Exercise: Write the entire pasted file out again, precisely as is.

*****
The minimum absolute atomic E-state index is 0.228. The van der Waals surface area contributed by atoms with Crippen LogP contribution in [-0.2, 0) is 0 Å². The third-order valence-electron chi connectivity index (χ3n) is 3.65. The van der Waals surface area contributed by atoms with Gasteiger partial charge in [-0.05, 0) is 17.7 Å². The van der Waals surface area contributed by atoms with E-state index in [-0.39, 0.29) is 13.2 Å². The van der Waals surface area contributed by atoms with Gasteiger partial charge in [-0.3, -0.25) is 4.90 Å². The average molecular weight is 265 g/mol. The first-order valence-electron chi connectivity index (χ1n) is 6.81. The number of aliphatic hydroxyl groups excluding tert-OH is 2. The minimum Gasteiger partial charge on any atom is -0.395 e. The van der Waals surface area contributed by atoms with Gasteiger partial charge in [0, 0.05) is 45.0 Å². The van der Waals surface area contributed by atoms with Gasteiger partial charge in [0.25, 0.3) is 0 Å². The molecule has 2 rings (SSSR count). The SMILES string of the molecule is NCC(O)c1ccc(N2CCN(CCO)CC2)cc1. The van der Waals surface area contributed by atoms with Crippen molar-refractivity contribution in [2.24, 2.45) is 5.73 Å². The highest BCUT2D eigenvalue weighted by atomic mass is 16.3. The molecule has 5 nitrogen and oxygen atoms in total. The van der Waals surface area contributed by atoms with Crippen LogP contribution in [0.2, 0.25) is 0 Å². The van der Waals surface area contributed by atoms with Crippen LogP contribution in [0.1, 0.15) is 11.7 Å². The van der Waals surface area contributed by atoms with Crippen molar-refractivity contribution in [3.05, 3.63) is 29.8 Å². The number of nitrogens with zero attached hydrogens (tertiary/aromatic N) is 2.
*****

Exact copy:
The minimum absolute atomic E-state index is 0.228. The van der Waals surface area contributed by atoms with Crippen LogP contribution in [-0.2, 0) is 0 Å². The third-order valence-electron chi connectivity index (χ3n) is 3.65. The van der Waals surface area contributed by atoms with Gasteiger partial charge in [-0.05, 0) is 17.7 Å². The van der Waals surface area contributed by atoms with E-state index in [-0.39, 0.29) is 13.2 Å². The van der Waals surface area contributed by atoms with Gasteiger partial charge in [-0.3, -0.25) is 4.90 Å². The average molecular weight is 265 g/mol. The first-order valence-electron chi connectivity index (χ1n) is 6.81. The number of aliphatic hydroxyl groups excluding tert-OH is 2. The minimum Gasteiger partial charge on any atom is -0.395 e. The van der Waals surface area contributed by atoms with Gasteiger partial charge in [0, 0.05) is 45.0 Å². The van der Waals surface area contributed by atoms with Gasteiger partial charge in [0.25, 0.3) is 0 Å². The molecule has 2 rings (SSSR count). The SMILES string of the molecule is NCC(O)c1ccc(N2CCN(CCO)CC2)cc1. The van der Waals surface area contributed by atoms with Crippen molar-refractivity contribution in [2.24, 2.45) is 5.73 Å². The highest BCUT2D eigenvalue weighted by atomic mass is 16.3. The molecule has 5 nitrogen and oxygen atoms in total. The van der Waals surface area contributed by atoms with Crippen LogP contribution in [0.2, 0.25) is 0 Å². The van der Waals surface area contributed by atoms with Crippen LogP contribution in [0.1, 0.15) is 11.7 Å². The van der Waals surface area contributed by atoms with Crippen molar-refractivity contribution in [3.05, 3.63) is 29.8 Å². The number of nitrogens with zero attached hydrogens (tertiary/aromatic N) is 2.